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Clin Microbiol Infect. 2016 Feb;22(2):178.e11-178.e22. doi: 10.1016/j.cmi.2015.10.008. Epub 2015 Oct 20.

Microbiota studies in the bile duct strongly suggest a role for Helicobacter pylori in extrahepatic cholangiocarcinoma.

Author information

1
Unidad de Investigación en Enfermedades Infecciosas, UMAE Pediatría, IMSS, Mexico.
2
Departamento de Endoscopía Digestiva, UMAE 71 IMSS, Coahuila, Mexico.
3
Departamento de Anestesiología, UMAE 71 IMSS, Coahuila, Mexico.
4
Laboratorio de Biotecnología y Bioinformática Genómica, ENCB, Instituto Politécnico Nacional, Mexico.
5
Second Genome, South San Francisco, CA, USA.
6
Endoscopía Gastrointestinal, Instituto Nacional de Cancerología, Mexico.
7
Unidad de Investigación en Enfermedades Infecciosas, UMAE Pediatría, IMSS, Mexico. Electronic address: jtorresl57@yahoo.com.mx.

Abstract

Biliary tract cancer or extrahepatic cholangiocarcinoma (ECCA) represents the sixth commonest cause of cancer in the gastrointestinal tract in western countries. We aimed to characterize the microbiota and its predicted associated functions in the biliary tract of ECCA and benign biliary pathology (BBP). Samples were taken from 100 patients with ECCA and 100 patients with BBP by endoscopic cholangio-pancreatography for DNA extraction. Ten patients with ECCA and ten with BBP were selected for microbiota studies using the V4-16S rRNA gene and sequenced in Illumina platform. Microbiota analyses included sample-to-sample distance metrics, ordination/clustering and prediction of functions. Presence of Nesterenkonia sp. and Helicobacter pylori cagA and vacA genes were tested in the 100 ECCA and 100 BBP samples. Phylum Proteobacteria dominated all samples (60.4% average). Ordination multicomponent analyses showed significant microbiota separation between ECCA and BBP (p 0.010). Analyses of 4002 operational taxonomic units with presence variation in at least one category probed a separation of ECCA from BBP. Among these, Nesterenkonia decreased, whereas Methylophilaceae, Fusobacterium, Prevotella, Actinomyces, Novosphingobium and H. pylori increased in ECCA. Predicted associated functions showed increased abundance of H. pylori virulence genes in ECCA. cagA and vacA genes were confirmed by PCR in ECCA and BBP samples. This is the first microbiota report in ECCA and BBP to show significant changes in microbial composition. Bacterial species unusual for human flora were found: Methylophilaceae and Nesterenkonia are reported in hypersaline soils, and Mesorhizobium is a nitrogen-fixing bacterium. Enrichment of virulence genes confirms previous studies suggesting that H. pylori might be associated with ECCA.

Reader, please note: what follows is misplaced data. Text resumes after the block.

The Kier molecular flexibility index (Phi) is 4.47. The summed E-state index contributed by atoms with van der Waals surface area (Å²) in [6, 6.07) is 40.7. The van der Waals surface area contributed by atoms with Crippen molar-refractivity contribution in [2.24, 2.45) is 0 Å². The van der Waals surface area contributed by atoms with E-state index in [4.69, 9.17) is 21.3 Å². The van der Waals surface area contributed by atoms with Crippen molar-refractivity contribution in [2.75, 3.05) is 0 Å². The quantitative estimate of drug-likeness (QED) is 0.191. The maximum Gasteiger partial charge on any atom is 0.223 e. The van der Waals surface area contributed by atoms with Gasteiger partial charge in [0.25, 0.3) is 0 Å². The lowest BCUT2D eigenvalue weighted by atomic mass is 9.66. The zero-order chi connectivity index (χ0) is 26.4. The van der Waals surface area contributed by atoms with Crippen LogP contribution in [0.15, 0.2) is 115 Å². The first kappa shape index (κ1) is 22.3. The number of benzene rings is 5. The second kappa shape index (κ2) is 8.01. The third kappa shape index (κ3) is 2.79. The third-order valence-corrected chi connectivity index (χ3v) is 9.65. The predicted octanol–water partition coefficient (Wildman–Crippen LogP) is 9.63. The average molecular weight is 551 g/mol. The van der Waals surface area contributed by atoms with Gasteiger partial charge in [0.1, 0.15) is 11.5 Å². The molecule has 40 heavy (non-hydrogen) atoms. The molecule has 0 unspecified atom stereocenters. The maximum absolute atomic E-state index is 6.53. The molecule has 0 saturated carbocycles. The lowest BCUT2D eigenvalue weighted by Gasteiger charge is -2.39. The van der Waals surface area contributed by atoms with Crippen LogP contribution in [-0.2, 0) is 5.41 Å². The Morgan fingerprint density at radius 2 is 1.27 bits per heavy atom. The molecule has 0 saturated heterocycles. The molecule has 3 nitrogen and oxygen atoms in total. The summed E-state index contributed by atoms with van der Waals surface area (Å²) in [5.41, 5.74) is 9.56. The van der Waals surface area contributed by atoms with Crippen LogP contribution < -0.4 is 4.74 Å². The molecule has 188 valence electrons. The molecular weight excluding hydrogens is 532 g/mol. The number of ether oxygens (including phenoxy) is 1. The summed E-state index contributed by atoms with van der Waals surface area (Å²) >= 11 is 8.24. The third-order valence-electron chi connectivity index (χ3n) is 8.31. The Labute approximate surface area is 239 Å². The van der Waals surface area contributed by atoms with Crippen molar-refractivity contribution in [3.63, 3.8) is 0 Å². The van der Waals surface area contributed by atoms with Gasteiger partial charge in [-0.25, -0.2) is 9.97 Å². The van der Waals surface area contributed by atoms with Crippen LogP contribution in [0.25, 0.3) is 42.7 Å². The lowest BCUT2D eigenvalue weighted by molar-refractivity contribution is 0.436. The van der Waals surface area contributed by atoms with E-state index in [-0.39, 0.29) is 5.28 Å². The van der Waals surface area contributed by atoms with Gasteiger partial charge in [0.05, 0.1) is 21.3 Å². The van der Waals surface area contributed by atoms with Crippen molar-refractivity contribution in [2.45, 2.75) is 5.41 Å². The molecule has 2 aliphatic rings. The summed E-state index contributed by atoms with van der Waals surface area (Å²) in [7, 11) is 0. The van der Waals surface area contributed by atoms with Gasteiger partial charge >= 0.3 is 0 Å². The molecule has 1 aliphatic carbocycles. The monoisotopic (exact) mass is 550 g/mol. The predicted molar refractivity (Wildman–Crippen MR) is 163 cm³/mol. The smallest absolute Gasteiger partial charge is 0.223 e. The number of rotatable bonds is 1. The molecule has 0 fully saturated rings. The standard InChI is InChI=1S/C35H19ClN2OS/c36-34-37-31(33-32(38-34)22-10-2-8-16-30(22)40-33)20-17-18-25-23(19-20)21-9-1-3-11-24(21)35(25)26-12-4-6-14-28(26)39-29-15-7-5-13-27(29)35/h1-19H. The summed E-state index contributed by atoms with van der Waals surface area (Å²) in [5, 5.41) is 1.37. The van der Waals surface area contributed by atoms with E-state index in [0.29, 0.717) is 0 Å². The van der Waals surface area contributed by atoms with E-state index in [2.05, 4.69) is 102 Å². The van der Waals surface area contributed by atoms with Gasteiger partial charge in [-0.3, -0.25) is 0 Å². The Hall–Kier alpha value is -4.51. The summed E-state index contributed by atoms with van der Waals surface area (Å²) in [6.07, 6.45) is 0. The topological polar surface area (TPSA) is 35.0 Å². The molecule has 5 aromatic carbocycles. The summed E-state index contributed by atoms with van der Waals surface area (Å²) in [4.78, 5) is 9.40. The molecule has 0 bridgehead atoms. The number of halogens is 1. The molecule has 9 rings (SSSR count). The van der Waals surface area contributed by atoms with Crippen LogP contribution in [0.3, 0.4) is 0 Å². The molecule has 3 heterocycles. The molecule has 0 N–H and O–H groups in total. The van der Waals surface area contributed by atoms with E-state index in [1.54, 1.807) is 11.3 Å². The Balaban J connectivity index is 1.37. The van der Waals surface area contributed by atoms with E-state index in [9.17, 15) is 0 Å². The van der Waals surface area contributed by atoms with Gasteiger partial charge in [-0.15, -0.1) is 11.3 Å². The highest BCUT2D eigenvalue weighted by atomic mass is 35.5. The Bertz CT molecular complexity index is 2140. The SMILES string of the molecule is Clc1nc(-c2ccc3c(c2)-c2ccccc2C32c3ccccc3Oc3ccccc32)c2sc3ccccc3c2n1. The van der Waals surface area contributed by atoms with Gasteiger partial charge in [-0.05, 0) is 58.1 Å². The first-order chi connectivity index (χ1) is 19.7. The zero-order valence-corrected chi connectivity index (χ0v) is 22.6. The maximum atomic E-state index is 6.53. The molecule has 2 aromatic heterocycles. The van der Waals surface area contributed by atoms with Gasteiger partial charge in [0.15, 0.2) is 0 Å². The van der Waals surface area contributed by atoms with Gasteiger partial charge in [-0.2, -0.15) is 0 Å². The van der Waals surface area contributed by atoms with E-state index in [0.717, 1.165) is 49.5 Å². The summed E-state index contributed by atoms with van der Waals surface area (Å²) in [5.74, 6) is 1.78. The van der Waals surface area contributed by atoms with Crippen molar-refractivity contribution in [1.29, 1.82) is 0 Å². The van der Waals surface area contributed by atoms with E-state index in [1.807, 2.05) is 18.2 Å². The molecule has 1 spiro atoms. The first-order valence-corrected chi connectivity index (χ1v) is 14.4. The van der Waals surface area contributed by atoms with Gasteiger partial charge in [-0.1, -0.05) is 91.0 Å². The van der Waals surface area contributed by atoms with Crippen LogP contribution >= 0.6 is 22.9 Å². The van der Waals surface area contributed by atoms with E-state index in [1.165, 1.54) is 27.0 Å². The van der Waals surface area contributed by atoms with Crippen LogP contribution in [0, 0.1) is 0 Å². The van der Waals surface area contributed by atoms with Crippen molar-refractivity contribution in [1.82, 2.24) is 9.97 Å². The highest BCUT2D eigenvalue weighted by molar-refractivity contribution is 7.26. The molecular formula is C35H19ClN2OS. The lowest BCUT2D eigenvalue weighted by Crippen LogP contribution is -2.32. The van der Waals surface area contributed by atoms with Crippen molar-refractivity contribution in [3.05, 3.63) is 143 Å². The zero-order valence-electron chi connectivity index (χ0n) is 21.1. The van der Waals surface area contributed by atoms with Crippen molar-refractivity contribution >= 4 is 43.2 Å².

KEYWORDS:

Benign stenosis; Helicobacter pylori; Nesterenkonia; Novosphingobium; cholangiocarcinoma; microbiota

PMID:
26493848
DOI:
10.1016/j.cmi.2015.10.008
[Indexed for MEDLINE]
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